In the era of Brexit does it still make sense to talk about a united Europe? How should we respond to widespread euro-skepticism that today, more than ever, is flourishing in many EU countries?
These and other questions are answered by The Rome Manifesto, an ambitious reform project of the European Union written by 18 young European academics and professionals, making its debut last Thursday 23rd March in Roma coinciding with the festivities for the 60th anniversary of the Treaty of Rome. The authors, originating from seven different countries and ranging from 25 and 40 years old, are equally divided between the academic and corporate world, and were selected by two exceptional partners: Villa Vigoni, Italian-German center for European Excellence, and United Europe, pro-European organism based in Hamburg.
Amongst the signatories is Ca’ Foscari graduate Matteo Scotto, PhD student in Political Sciences at the University of Bonn, with a Master’s Degree in English and American Studies (specializing in International Relations) achieved in 2013 in Venice, followed by a Professional Master’s programme in Governance of the European Union.
“Over the 4 months writing the manifesto we did not start from the definition of European identity, because this by nature is plural and cosmopolitan, but we sought to define a common container, a set of values shared by the entire European population: democracy, right, freedom” Scotto explains.
“The European institutes are weak because they are excessively bureaucratic and incomprehensible” – he continues – “Furthermore, they are not able to respond to an economic crisis that is having serious consequences on the younger generation.” Thus at the centre of the manifesto is the proposal to transform the present European Union into a Federal European Union, with a profound redistribution of powers between the central government and the State members: the Union will determine the fields of foreign affairs and immigration, anti-terrorism and defence, the internal market, competition, trade and development; all other responsibilities (including, for example, those linked to agriculture) will instead be entrusted to Member States.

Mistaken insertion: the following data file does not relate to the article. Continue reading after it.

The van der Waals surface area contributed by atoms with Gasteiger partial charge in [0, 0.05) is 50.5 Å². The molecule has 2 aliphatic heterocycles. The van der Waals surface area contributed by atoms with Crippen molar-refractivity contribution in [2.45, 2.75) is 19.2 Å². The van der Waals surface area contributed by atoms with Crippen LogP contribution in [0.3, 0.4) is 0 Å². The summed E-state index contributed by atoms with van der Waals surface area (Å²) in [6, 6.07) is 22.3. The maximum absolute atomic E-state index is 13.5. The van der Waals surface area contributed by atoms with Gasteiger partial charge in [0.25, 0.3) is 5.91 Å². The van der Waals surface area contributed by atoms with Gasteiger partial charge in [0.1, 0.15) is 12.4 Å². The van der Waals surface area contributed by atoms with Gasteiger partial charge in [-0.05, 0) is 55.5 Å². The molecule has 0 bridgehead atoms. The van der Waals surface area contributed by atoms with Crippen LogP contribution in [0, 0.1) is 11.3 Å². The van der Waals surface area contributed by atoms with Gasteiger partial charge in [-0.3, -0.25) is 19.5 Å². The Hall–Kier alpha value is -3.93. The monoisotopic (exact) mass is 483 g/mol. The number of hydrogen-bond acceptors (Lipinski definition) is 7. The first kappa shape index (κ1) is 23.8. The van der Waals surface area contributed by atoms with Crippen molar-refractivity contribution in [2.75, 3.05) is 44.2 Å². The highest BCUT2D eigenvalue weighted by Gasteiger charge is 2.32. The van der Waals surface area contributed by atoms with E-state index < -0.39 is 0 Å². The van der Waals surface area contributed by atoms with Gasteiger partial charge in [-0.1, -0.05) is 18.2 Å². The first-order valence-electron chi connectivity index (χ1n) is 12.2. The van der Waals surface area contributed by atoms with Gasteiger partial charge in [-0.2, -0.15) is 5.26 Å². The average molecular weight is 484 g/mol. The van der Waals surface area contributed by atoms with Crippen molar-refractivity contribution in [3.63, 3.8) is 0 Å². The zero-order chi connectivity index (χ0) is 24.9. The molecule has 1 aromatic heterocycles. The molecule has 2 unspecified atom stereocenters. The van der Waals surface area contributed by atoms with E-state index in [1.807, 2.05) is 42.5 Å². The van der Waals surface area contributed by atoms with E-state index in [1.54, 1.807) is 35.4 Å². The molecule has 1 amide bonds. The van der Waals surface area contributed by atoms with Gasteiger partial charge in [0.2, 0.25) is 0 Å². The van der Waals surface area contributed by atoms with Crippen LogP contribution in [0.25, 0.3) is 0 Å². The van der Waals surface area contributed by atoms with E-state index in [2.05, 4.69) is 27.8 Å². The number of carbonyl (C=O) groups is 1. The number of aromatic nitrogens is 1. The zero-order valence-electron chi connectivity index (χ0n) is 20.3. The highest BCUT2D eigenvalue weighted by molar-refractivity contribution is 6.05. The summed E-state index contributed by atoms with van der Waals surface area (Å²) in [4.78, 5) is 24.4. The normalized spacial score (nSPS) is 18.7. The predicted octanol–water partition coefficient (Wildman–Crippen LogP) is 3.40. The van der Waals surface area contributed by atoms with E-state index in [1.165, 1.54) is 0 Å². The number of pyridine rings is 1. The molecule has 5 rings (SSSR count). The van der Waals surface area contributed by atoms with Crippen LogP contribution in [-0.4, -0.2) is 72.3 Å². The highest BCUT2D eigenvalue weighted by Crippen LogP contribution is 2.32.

From the point of view of the institutions, the fusion of the European Council and the European Union Council in a unique organism called the European Senate is planned, that will act as a “higher” chamber of states and will share legislative power with European Parliament. The laws will be approved on a simple majority in the lower chamber and by a qualified majority in the higher chamber. “Therefore” – Scotto tells us – “the executive power will be entrusted in a unique European President, elected directly by the citizens”.
The Rome Manifesto will be presented with a series of visits in prestigious European universities: the first will be in Ca’ Foscari on 9th May 2017 where, in occasion of the Festival of the European Union, there will be a seminar organized by Professor Antonio Trampus, for the University Staff Training Week. At the end of these visits, it will be brought to the attention of some EU governments within the European Parliament.